The outcomes of campaigns in the Civil War often depended on top generals having the right corps commanders in the right place at the right time. Mutual trust and respect between generals and their corps commanders, though vital to military success, was all too rare: Corps commanders were often forced to exercise considerable discretion in the execution of orders from their generals, and bitter public arguments over commanders' performances in battle followed hard on the heels of many major engagements. Controversies that arose during the war around the decisions of corps and army commanders-such as Daniel Sickles's disregard of George Meade's orders at the Battle of Gettysburg-continue to provoke vigorous debate among students of the Civil War. Corps Commanders in Blue offers eight case studies that illuminate the critical roles the Union corps commanders played in shaping the war's course and outcome. The contributors examine, and in many cases challenge, widespread assumptions about these men while considering the array of internal and external forces that shaped their efforts on and off the battlefield. Providing insight into the military conduct of the Civil War, Corps Commanders in Blue fills a significant gap in the historiography of the war by offering compelling examinations of the challenges of corps command in particular campaigns, the men who exercised that command, and the array of factors that shaped their efforts, for good or for ill.
The Union army's overwhelming vote for Abraham Lincoln's reelection in 1864 has led many Civil War scholars to conclude that the soldiers supported the Republican Party and its effort to abolish slavery. In Emancipation, the Union Army, and the Reelection of Abraham Lincoln Jonathan W. White challenges this reigning paradigm in Civil War historiography, arguing instead that the soldier vote in the presidential election of 1864 is not a reliable index of the army's ideological motivation or political sentiment. Although 78 percent of the soldiers' votes were cast for Lincoln, White contends that this was not wholly due to a political or social conversion to the Republican Party. Rather, he argues, historians have ignored mitigating factors such as voter turnout, intimidation at the polls, and how soldiers voted in nonpresidential elections in 1864.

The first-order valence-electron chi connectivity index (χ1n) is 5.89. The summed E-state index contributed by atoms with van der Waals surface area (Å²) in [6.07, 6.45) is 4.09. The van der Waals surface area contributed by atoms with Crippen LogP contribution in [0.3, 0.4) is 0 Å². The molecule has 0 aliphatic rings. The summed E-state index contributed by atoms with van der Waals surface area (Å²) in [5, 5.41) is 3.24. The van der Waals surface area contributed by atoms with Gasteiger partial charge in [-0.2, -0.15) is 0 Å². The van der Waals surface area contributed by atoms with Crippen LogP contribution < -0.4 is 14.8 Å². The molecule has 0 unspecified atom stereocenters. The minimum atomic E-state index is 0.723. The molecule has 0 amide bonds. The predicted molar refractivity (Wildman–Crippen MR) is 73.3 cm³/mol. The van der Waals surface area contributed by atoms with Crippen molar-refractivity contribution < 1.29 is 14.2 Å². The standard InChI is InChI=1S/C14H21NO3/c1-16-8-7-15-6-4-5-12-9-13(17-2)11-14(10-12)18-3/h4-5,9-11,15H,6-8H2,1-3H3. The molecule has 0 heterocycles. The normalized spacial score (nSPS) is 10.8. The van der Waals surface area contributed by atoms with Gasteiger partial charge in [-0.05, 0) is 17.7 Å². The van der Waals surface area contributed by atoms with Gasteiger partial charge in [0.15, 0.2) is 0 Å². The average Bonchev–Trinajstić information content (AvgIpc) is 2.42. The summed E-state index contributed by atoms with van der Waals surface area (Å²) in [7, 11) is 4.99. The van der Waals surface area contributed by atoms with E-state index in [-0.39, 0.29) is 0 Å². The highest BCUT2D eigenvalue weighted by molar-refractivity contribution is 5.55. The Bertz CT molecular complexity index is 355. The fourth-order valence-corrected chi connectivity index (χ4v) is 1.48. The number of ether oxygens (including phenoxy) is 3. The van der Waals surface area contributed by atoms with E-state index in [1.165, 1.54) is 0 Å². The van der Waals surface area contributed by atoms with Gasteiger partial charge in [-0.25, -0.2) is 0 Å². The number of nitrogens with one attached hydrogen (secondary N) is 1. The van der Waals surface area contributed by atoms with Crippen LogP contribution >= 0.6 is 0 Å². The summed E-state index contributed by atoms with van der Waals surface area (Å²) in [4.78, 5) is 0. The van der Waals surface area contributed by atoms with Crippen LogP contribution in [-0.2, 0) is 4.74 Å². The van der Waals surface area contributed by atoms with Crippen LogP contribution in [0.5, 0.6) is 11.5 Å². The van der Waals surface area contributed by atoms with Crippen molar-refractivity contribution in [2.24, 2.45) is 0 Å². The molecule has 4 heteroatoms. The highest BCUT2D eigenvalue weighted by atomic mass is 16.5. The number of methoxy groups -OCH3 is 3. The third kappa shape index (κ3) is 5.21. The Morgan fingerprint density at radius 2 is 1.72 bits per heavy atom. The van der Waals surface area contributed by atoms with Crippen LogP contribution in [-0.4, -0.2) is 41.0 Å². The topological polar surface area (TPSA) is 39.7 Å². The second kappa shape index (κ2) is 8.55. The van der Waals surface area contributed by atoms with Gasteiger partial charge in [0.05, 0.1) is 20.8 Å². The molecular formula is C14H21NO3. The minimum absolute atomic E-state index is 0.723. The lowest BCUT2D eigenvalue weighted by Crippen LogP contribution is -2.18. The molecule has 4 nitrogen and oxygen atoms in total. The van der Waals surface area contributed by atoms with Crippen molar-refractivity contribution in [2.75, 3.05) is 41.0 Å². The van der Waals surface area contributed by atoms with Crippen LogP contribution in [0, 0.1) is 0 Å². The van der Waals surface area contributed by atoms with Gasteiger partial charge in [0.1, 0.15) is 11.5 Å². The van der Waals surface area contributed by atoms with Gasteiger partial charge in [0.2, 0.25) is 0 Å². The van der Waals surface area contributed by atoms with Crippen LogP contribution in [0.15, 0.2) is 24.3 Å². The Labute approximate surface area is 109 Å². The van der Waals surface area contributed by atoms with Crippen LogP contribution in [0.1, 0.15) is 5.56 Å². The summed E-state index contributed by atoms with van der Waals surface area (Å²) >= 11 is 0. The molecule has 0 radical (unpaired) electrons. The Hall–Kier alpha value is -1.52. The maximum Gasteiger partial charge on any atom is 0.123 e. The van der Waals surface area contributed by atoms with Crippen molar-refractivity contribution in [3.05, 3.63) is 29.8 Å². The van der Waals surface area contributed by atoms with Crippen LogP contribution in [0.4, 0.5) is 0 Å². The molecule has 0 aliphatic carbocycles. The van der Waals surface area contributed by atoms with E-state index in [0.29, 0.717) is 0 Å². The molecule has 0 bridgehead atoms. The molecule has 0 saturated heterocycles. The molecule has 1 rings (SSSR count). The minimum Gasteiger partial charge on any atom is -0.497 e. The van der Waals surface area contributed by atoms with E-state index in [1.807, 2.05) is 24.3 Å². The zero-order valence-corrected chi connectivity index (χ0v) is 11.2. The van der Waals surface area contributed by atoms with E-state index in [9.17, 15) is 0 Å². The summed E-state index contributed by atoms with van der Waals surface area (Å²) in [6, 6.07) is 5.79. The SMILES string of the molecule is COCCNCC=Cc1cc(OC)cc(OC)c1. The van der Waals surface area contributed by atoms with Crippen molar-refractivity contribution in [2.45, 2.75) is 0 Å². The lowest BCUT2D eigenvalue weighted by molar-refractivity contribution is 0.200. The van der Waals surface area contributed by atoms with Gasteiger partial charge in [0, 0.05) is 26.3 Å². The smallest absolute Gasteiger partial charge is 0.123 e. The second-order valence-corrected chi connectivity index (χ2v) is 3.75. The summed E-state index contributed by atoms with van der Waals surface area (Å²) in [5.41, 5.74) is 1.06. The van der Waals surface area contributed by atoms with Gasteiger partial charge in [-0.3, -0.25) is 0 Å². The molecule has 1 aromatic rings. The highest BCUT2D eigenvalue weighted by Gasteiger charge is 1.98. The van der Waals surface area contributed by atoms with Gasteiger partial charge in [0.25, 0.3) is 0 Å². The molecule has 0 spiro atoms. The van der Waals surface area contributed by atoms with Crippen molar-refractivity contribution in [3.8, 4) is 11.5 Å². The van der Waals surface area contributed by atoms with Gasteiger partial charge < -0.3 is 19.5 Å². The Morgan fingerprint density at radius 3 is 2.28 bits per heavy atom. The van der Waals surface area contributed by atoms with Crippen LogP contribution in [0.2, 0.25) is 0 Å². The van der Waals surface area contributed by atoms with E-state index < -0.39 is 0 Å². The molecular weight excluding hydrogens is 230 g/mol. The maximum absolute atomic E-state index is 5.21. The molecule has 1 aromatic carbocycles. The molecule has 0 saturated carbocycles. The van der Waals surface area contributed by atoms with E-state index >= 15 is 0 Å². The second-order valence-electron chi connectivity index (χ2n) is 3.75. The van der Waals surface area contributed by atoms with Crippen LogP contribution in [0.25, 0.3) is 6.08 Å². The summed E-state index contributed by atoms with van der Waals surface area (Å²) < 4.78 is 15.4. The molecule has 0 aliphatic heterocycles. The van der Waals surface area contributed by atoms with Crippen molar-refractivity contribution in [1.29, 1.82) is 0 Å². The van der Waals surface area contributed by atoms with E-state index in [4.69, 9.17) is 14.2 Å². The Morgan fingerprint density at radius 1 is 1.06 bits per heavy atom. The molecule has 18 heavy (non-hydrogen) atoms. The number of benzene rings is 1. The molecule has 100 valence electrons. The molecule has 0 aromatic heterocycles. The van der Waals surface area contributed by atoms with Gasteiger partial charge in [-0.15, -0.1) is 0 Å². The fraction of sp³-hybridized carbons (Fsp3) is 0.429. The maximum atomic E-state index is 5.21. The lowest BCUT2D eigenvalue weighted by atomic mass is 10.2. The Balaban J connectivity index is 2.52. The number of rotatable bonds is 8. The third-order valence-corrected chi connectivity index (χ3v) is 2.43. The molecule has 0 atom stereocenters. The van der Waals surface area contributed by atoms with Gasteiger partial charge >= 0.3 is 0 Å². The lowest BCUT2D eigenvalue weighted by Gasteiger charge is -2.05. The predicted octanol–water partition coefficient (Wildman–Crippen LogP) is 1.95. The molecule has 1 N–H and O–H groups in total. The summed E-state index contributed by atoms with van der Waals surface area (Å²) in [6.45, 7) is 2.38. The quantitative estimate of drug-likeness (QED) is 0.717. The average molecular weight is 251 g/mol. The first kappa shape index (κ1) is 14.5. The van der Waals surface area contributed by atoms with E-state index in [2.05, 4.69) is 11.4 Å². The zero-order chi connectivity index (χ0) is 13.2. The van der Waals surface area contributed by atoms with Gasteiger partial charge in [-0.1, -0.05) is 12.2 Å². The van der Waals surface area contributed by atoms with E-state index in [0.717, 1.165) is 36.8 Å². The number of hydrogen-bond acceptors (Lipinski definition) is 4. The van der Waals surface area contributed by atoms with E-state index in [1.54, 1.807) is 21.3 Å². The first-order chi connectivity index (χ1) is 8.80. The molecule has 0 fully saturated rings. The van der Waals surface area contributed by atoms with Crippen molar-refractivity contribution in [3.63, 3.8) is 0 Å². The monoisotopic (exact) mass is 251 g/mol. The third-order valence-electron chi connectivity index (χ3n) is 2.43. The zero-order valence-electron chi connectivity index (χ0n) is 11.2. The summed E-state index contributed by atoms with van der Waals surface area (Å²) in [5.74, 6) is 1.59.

While recognizing that many soldiers changed their views on slavery and emancipation during the war, White suggests that a considerable number still rejected the Republican platform, and that many who voted for Lincoln disagreed with his views on slavery. He likewise explains that many northerners considered a vote for the Democratic ticket as treasonous and an admission of defeat.
Using previously untapped court-martial records from the National Archives, as well as manuscript collections from across the country, White convincingly revises many commonly held assumptions about the Civil War era and provides a deeper understanding of the Union Army.
While most Americans count Abraham Lincoln among the most beloved and admired former presidents, a dedicated minority has long viewed him not only as the worst president in the country's history, but also as a criminal who defied the Constitution and advanced federal power and the idea of racial equality. In Loathing Lincoln, historian John McKee Barr surveys the broad array of criticisms about Abraham Lincoln that emerged when he stepped onto the national stage, expanded during the Civil War, and continued to evolve after his death and into the present.
The first panoramic study of Lincoln's critics, Barr's work offers an analysis of Lincoln in historical memory and an examination of how his critics -- on both the right and left -- have frequently reflected the anxiety and discontent Americans felt about their lives. From northern abolitionists troubled by the slow pace of emancipation, to Confederates who condemned him as a "black Republican" and despot, to Americans who blamed him for the civil rights movement, to, more recently, libertarians who accuse him of trampling the Constitution and creating the modern welfare state, Lincoln's detractors have always been a vocal minority, but not one without influence.
By meticulously exploring the most significant arguments against Lincoln, Barr traces the rise of the president's most strident critics and links most of them to a distinct right-wing or neo-Confederate political agenda. According to Barr, their hostility to a more egalitarian America and opposition to any use of federal power to bring about such goals led them to portray Lincoln as an imperialistic president who grossly overstepped the bounds of his office. In contrast, liberals criticized him for not doing enough to bring about emancipation or ensure lasting racial equality. Lincoln's conservative and libertarian foes, however, constituted the vast majority of his detractors. More recently, Lincoln's most vociferous critics have adamantly opposed Barack Obama and his policies, many of them referencing Lincoln in their attacks on the current president. In examining these individuals and groups, Barr's study provides a deeper understanding of American political life and the nation itself.